Settlement agreements: an employers guide

Last Updated: December 7th, 2022

Settlement Agreements for employers

Offering an employee a settlement agreement is a common way to avoid potential disputes, save time and possibly some money avoiding disciplinary process, significantly reduce the risk of an aggrieved employee acting unlawfully such as stealing confidential data and overall is a clean way to mutually agree to terminate employment.

Settlememt agreements are very standard documents and this is because, to have legal effect, they must comply with the legislation which created settlement agreements. Whilst very standard there are areas where employers vary in what to include which are typically whether to include any post employment restrictive covenants, policy on references and for senior employees, possibly what happens to any share options.

We advise employers on settlement agreements and draft agreements for employers. We also of course advise on any underlying employment law issues such as redundancy.

How does a Settlement agreement protect the employer?

A settlement agreement results in mutual agreement to terminate employment and the employee waives the rfighst to make almost all claims against the employer. The main exception to this is any personal injury claims, which cannot be contracted out of.

Settlement agreements are also a useful way for employers to include post termination rerstrictions on the employee. However, care is needed when including any form of employment restrictive covenants as if they are too wide ranging they may not be enforcerable.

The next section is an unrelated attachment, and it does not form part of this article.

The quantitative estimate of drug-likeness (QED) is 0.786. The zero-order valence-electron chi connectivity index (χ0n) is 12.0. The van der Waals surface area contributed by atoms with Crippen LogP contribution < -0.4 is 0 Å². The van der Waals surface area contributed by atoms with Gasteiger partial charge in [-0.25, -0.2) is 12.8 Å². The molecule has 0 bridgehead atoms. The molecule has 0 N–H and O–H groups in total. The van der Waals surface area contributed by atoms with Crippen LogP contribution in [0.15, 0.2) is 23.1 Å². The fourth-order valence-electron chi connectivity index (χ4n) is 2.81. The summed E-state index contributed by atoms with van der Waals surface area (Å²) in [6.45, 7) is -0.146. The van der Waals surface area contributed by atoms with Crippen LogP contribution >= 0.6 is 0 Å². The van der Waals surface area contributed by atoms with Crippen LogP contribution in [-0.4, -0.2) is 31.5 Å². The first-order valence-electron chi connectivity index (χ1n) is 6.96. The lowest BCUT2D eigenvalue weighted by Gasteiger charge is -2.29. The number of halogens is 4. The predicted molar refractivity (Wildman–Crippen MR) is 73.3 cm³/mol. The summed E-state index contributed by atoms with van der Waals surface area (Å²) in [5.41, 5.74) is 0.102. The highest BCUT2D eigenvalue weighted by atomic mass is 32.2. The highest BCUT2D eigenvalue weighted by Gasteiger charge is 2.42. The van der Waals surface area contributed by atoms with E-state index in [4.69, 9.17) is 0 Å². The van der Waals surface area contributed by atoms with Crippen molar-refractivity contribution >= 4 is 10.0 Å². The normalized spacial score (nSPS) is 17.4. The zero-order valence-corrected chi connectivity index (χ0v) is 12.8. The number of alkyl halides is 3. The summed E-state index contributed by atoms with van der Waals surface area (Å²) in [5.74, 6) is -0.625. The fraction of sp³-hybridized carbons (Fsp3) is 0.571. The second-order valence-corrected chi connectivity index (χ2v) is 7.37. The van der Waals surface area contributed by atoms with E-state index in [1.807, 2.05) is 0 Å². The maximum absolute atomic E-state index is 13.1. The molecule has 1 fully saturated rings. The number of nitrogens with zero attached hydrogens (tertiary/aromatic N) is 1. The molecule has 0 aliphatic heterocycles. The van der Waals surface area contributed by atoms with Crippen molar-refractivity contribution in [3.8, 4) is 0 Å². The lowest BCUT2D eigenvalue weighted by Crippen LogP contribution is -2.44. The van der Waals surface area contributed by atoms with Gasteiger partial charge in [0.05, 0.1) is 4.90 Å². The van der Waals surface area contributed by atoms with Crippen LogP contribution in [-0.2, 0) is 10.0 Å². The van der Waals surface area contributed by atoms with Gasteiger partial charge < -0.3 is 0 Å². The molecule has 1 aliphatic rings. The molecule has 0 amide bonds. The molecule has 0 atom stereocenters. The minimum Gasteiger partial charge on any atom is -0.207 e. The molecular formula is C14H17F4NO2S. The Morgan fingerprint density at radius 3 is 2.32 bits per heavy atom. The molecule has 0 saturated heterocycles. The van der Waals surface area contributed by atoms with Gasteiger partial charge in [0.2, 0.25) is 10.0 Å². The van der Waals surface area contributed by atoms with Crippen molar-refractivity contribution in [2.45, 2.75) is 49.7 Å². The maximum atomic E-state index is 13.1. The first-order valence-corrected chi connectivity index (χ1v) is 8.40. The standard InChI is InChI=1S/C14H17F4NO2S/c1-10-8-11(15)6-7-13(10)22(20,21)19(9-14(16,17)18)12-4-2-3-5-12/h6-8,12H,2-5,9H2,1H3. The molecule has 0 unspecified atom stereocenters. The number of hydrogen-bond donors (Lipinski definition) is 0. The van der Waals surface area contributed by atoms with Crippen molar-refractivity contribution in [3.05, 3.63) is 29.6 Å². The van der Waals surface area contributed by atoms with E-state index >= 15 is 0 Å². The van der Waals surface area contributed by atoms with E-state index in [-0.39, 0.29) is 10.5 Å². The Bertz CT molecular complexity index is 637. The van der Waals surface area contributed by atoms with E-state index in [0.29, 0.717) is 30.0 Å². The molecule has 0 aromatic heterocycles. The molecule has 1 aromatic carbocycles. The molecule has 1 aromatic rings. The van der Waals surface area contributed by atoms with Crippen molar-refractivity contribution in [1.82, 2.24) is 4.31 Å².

HMRC tax free compensation payments to employees

HMRC investigations are becoming more common. HMRC can ask questions about the nature of termination payments made to employees. HMRC will  look at PAYE and whether employers have deducted all PAYE they should have.  Employers are liable for interest and penalties, if they fail to operate PAYE in accordance with the regulations.

In most cases, the employer is liable for the tax. HMRC is not overly concerned that employers may have difficulties recovering tax from employees. HMRC can pursue the employee for tax. In practice they pursue employers.

Settlement agreement tax indemnity

We include a good tax indemnity that makes it clear that the employee is liable for all tax on the payments made. However, the tax indemnity does not absolve the employer from the duty to operate PAYE.  Nevertheless, it creates a contractual right to recover the tax the employer pays under PAYE.

Enforcing the indemnity may be difficult if the ex-employee cannot be traced or pleads poverty. In such cases tax retention can help the employer. If the employer retains tax,  then we set out the details in the settlement agreement.

Settlement agreement restrictive covenants

Employers usually have workable, enforceable non-compete and post-termination restrictions in an employment contract for a senior employee or director’s service agreement. In which case, unless the employee has breached the terms, the terms may not need repeating in the settlement agreement.

Sometimes restrictive covenants were not included in the employment contract for a member of staff who was junior when they started but is now in a senior position or are out-of-date, or not enforceable.